Britney Spears Says She Stepped on a Nail—And Shared the Gruesome Picture to Prove It

"Guess you can say I nailed it," she joked on her Instagram Story.

Britney Spears shared a painful-looking photo of her foot in an Instagram Story on September 9. "OUCH guys … I stepped on a nail … guess you can say I nailed it !!!!!" the 39-year-old pop star wrote in the Story. The photo of Spears's right foot shows the wound, which looks like a pinprick with a bruise around it.

While we're not sure how Spears handled her injury, we were curious: What's the fallout from stepping on a nail, and what should you do if it happens? Here's the answer: When you get a puncture wound from a nail or other sharp object, the bleeding is usually minimal, per the Mayo Clinic. Even so, the wound can increase your risk of developing an infection, so it's important to care for it properly.

Instagram / @britneyspears

The first thing you should do is wash your hands with soap (to prevent infection), then apply pressure with a cloth to stop the bleeding, the Mayo Clinic states. Next, clean the wound to remove any debris or dirt, and you can do this by running water over it. If anything remains in the wound, scrub it off with a washcloth. But if you can't remove all the debris on your own, see a doctor for help.

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Finally, apply an OTC antibiotic cream (such as Polysporin or Neosporin) and cover the wound with a bandage. Changing the bandage daily—in addition to any time it becomes dirty or wet—is crucial to preventing infection, per the Mayo Clinic. As the injury heals, be on the lookout for warning sings, such as pain, pus, redness, swelling, or fever. You should see a doctor if you notice any of these signs in the aftermath of a puncture wound, as they could signal infection.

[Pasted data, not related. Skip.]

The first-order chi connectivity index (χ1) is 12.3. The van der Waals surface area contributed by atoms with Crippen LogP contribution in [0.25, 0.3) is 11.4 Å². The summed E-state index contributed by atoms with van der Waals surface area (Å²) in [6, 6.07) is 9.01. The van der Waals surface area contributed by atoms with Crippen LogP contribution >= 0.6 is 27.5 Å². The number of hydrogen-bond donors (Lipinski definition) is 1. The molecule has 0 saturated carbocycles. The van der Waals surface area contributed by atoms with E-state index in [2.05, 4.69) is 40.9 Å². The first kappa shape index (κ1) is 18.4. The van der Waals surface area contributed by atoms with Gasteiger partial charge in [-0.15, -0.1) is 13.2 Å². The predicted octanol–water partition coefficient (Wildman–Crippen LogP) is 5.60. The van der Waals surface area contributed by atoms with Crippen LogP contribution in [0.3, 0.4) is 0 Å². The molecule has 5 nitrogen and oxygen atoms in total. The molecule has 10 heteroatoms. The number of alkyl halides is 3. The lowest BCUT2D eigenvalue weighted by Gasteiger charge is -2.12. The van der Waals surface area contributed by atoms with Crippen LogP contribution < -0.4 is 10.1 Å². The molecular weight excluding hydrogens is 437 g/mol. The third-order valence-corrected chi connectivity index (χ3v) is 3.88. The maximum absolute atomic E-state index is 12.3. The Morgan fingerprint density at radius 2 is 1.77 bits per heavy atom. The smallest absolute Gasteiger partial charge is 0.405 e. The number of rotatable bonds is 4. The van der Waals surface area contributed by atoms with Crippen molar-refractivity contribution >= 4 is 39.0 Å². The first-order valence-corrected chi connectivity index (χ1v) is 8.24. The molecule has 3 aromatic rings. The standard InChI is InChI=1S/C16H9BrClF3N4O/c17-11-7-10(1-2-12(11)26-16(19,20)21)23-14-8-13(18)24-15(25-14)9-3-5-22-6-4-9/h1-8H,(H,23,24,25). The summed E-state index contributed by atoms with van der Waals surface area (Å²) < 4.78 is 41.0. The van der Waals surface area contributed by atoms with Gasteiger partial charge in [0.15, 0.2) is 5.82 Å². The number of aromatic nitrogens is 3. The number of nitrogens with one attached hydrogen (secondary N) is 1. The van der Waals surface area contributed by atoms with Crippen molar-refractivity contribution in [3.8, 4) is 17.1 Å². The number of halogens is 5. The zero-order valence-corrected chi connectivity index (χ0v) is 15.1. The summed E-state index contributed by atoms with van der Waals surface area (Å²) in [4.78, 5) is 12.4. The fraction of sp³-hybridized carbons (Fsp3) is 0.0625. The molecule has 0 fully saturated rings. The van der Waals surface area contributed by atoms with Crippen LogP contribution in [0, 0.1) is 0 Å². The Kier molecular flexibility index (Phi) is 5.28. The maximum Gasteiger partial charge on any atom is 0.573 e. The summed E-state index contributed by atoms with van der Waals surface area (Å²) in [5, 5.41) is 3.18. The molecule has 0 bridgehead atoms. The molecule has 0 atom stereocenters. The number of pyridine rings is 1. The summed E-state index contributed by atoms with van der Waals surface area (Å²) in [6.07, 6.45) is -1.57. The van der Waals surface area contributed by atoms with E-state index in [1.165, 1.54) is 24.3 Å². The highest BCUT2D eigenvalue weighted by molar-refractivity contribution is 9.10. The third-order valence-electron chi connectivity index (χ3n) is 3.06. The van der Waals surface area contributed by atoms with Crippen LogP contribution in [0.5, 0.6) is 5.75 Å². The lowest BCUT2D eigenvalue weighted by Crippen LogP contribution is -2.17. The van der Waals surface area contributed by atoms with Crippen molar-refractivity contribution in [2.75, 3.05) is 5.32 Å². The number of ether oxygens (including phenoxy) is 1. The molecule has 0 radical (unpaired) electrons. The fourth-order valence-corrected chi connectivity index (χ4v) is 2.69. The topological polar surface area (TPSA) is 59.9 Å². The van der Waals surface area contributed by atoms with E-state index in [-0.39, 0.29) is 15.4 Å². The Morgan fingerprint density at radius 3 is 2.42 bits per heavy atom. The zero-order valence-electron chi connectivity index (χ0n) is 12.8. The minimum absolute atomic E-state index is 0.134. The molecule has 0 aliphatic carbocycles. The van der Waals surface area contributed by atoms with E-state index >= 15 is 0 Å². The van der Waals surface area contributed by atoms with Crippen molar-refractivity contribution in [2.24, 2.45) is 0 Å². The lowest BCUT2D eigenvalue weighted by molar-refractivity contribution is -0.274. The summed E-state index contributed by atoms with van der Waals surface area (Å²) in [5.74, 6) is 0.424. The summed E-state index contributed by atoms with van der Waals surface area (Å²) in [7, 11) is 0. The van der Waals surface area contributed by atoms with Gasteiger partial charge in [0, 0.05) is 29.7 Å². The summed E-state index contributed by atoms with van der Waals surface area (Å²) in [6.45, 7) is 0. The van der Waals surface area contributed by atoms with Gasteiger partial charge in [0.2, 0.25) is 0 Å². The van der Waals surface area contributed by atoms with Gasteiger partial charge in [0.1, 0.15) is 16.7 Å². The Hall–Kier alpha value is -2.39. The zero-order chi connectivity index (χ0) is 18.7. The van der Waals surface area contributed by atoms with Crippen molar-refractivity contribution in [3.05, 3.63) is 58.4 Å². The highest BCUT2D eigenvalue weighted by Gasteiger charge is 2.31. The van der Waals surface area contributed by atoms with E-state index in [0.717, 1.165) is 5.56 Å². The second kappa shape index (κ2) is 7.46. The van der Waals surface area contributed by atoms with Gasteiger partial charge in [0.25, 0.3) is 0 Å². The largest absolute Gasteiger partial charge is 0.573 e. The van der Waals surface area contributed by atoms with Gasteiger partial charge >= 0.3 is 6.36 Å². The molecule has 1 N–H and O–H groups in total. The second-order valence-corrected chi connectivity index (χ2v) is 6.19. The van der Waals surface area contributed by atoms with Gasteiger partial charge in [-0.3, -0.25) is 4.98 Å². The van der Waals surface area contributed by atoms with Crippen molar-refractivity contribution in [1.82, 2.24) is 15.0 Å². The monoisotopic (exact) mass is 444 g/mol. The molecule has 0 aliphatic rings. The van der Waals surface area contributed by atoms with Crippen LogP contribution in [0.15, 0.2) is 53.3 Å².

If your puncture wound is deep and you haven't had a tetanus shot in the past five years, check in with your doctor to determine whether you need a booster. If a tetanus booster is necessary, it needs to be administered within 48 hours of the injury, per the Mayo Clinic. Tetanus is spread by bacteria and can lead to tightening of the jaw muscles to the point where you may be unable to open your mouth. So don't delay this important step.

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